Raising Standards Together

Social mobility summit

Speech by the Cabinet Secretary for Education Kirsty Williams.

Introduction

I am delighted to be here today and would like to offer my thanks to The OU in Wales for organising this summit. Can I also thank Alan for giving up his time, and offering us some insight, as well as challenges, for this important agenda.

Quite simply, social mobility matters more than ever. But it’s also more complicated than ever.

The divides in society, between the generations, and across communities is a moral, economic and educational imperative.

I will focus my remarks today on the role of education in meeting those challenges.

I am convinced of the role – the necessity – of good government and strong leadership to promote a fairer, more prosperous and more mobile Wales.

Of course, when it comes to social mobility, some might take the more cynical view as famously expressed by Quentin Crisp in the Naked Civil Servant.

“Keeping up with the Joneses was a full-time job with my mother and father. It was not until many years later when I lived alone that I realized how much cheaper it was to drag the Joneses down to my level.”

Perhaps he didn’t have Wales in mind – rather more difficult here to sort the Joneses out from each other!

Context

So, today I am going to set out some tests and targets for delivering on social mobility within our education reforms over the coming period.

Two years ago, the progressive agreement between myself and the First Minister set out our belief that “high-quality education is the driving force for social mobility, national prosperity and an engaged democracy”.

Although obviously we come from different, but not distant, political traditions, those purposes go to the very heart of our convictions.

  • So, whether it’s introducing the most progressive student support package in the UK - unique in the whole of Europe
  • Reducing class sizes, as we know its pupils from disadvantaged backgrounds who benefit the most
  • Extending and expanding the Pupil Development Grant
  • Introducing Wales’s first dedicated strategy and funding to support our More Able learners
  • Or reforming school performance measures so the attainment gap is no longer hidden.

We are taking direct action to open up opportunities, provide targeted support and improve the life chances of all learners but particularly those from the poorest backgrounds. But there’s always more to do.

Therefore, today I will outline our ambitions in some other key areas:

  • The number of Welsh students who progress onto Master’s study – the next big challenge in improved social mobility
  • The number of Welsh students who should benefit from international experience
  • How our Seren Network will expand opportunities for students to reach the leading universities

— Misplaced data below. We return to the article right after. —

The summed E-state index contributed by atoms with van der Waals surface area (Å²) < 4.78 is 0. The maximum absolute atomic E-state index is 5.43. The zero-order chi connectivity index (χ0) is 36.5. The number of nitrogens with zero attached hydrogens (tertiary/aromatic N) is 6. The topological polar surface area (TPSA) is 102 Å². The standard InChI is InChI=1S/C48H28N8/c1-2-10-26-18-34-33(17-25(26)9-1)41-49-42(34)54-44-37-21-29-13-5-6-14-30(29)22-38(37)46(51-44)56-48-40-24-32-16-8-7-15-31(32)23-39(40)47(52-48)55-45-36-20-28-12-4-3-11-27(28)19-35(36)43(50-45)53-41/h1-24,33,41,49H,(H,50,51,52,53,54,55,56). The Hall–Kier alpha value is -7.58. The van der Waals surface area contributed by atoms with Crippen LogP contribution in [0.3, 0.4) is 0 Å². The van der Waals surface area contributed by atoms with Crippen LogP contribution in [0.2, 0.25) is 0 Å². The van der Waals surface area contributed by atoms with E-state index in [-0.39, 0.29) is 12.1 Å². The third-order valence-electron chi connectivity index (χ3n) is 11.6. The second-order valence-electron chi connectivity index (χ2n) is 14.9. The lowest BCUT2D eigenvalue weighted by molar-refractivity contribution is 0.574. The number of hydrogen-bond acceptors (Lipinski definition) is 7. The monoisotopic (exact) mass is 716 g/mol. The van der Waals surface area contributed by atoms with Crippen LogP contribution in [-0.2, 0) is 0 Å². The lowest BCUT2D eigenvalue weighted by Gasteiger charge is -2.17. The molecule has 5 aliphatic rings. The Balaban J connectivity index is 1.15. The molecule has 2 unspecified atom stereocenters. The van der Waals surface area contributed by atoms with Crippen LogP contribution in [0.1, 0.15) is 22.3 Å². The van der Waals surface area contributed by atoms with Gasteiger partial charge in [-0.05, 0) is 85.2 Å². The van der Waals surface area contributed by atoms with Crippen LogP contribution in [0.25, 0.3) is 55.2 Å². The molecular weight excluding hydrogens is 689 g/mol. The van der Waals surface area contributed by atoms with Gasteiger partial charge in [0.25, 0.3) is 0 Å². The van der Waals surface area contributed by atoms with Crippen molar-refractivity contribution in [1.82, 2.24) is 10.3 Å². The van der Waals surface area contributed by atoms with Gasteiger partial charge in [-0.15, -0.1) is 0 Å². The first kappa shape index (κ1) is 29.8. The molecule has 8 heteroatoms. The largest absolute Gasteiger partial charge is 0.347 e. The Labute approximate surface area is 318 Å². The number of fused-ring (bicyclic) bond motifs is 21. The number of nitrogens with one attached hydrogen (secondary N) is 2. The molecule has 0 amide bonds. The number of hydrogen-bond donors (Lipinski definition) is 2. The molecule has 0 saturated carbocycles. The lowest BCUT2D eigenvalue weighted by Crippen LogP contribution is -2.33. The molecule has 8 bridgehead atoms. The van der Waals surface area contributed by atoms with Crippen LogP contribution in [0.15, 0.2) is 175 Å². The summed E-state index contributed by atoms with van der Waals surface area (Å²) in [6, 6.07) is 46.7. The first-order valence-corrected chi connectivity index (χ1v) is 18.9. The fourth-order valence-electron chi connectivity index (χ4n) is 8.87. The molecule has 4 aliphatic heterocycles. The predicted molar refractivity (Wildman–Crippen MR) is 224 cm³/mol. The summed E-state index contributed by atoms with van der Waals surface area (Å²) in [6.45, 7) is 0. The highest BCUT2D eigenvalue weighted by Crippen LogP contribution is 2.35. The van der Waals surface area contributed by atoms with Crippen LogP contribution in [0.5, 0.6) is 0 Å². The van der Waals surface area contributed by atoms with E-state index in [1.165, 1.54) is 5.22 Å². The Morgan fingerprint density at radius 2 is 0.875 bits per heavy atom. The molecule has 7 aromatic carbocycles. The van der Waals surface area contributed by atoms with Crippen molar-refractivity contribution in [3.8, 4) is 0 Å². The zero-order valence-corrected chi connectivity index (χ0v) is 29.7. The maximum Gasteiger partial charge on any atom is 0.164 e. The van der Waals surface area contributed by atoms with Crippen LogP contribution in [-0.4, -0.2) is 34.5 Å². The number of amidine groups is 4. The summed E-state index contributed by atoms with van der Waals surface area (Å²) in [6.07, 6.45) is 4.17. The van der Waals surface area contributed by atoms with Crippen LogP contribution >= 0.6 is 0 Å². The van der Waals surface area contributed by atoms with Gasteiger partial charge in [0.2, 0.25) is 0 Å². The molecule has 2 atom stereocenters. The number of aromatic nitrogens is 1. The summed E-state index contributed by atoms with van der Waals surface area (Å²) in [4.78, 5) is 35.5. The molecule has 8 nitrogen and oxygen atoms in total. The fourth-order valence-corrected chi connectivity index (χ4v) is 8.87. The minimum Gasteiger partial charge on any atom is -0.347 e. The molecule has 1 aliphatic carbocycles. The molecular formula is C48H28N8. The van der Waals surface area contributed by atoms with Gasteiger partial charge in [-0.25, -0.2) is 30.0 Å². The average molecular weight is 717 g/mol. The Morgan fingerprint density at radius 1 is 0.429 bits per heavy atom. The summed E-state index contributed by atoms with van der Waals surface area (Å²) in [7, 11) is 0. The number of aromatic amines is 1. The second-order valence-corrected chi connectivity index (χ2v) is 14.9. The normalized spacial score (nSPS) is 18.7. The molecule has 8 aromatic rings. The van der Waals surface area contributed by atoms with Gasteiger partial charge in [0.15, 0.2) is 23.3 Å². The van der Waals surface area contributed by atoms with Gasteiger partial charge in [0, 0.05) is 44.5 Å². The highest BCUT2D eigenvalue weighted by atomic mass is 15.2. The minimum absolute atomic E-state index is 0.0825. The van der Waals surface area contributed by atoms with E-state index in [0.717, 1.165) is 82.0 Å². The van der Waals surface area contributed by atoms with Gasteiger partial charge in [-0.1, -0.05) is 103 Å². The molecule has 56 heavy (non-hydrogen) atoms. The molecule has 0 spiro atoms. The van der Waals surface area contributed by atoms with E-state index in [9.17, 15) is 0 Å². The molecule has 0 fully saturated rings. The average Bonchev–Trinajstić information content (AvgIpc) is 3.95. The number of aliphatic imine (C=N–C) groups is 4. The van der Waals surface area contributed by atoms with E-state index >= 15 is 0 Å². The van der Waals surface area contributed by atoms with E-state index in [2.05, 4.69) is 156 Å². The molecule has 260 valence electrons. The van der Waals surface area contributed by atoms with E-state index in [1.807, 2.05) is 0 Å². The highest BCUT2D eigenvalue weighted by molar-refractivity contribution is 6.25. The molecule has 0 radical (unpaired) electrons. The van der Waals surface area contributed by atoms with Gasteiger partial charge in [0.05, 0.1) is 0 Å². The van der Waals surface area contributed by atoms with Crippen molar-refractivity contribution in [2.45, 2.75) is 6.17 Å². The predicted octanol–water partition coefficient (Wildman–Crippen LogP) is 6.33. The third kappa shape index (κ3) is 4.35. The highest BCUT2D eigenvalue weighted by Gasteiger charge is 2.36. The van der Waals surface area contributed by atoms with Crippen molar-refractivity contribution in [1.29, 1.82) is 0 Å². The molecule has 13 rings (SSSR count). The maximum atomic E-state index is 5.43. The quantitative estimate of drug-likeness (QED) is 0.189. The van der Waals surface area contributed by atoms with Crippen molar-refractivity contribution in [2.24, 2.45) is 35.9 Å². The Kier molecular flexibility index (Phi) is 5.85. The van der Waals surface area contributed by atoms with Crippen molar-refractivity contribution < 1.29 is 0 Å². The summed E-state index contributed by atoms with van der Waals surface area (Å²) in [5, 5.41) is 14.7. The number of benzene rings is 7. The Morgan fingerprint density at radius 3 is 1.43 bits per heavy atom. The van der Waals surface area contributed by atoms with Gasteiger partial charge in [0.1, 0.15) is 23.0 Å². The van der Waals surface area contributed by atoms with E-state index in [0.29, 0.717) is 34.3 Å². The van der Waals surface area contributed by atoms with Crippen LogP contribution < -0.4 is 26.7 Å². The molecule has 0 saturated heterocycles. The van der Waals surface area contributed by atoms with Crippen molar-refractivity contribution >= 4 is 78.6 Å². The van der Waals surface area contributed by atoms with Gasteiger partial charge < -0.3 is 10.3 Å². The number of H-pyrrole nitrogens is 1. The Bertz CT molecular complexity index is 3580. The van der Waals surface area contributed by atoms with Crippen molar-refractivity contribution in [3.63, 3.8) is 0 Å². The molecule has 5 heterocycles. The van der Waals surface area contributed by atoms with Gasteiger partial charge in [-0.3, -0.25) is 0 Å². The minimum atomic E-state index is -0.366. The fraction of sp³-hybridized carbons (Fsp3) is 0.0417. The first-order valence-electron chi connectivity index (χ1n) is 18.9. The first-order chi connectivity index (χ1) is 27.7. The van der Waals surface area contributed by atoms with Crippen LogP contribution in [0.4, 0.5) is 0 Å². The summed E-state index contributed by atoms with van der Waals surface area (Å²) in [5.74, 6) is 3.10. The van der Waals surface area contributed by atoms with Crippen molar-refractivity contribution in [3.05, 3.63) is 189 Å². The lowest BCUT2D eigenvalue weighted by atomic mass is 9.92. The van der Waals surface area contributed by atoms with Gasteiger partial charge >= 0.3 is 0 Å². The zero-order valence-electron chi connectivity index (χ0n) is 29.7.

• A substantial increase in the number of students taking science GCSE
  • To reaffirm our ambitions on a more qualified workforce.

Social mobility journey

Many of you will know that a commitment to remove barriers and widen opportunity – whilst setting high expectations for all - is what motivates my politics.

And this is especially true in ensuring that women and girls – from all backgrounds – are encouraged to aim as high as possible.

It’s not the easiest of roads. But we have a proud tradition and many – but not enough – examples of recent success.

Studying at Cardiff University's predecessor institution in the 1890s, Maria Dawson became the first graduate – male or female – of the University of Wales. That is testament to the equity – and excellence – which inspired the early days of our higher education sector.

And Dr Dawson – as she became – went on to receive her PhD and pursue important botanical research.

Of course, Cardiff University also appointed the first ever female Professor in the UK, Millicent Hughes McKenzie, who became Professor of Education in 1910.

Today, we can be proud that more than half of the leaders of our universities in Wales are female.  And that they have committed the sector to be the first in the UK to pay the real living wage to all staff.

What our universities can do today - for their students and staff, and citizens across the country - is true social mobility in action.

Take Kath Southard from Swansea who recently graduated from the Open University.

In her late thirties, she continued to regret that she’d never been to university, and raising her little boy as a single parent whilst working, meant that traditional study wasn’t easily accessible.

Her work as a receptionist left her feeling both bored and unfulfilled and she’d lost confidence because of that and her personal situation.